It’s half uplifting, foot stomping anthems, half intimate stripped back moody tracks. Atmospheric, it's the sound of a band confident that they are at the top of their game.

    The Last Broadcast went straight to No.1 in the UK album chart on release, it also gave the band their highest ever charting single with There Goes The Fear reaching number 3. A joyful listen, despite the utter misery in some of the lyrics.

    Two further albums, Some Cities and Kingdom of Rust, followed later in the 00s, before the group made a welcome return from hiatus with 2020's The Universal Want, one of 6 Music's Top Ten albums that year.

    The Mercury Prize nominated debut from Merseyside's The Coral, peaked at No.5 in the UK Album Chart, and features one of their best known tracks in Dreaming Of You.

    The band bursting onto the scene with a jangly psychedelic folk rock that proved to be a breath of fresh air for listeners in the early noughties, helping them lead the wave of new British guitar bands.

    Both their sound and the kudos they got from Alan Wills (The Coral were the first band signed to his then new label Deltasonic) really got them noticed by the critics and led to shed loads of radio play. The band have gone on to release an incredible nine further studio albums since, but for many their 2002 debut remains their defining moment.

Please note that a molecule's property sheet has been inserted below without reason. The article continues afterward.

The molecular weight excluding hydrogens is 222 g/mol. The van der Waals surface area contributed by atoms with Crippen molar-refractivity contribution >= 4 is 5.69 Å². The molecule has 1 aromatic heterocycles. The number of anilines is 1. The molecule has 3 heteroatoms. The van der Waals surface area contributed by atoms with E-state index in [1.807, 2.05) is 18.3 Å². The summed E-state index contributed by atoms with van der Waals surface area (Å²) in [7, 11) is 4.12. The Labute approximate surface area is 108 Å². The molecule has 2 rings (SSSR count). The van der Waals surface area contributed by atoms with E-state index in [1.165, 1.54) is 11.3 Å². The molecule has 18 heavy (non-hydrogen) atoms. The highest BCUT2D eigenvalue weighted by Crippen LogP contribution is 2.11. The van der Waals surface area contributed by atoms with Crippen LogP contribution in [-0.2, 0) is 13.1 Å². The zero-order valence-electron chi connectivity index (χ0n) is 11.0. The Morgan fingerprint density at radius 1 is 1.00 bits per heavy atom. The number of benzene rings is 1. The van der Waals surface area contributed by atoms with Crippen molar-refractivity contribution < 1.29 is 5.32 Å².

Nas’s critically acclaimed sixth album contained all the raw emotion of a man who’d had to deal with the loss of his mother earlier in the year. The second single from the album, I Can, which reworked elements from Beethoven's Für Elise, became one of the rapper's biggest hits internationally.

    God’s Son also served as a full stop to Nas and Jay-Z’s very public feud which blew up in 2001 and was critical in the power struggle between the pair, for many re-establishng Nas as the hip hop king of New York.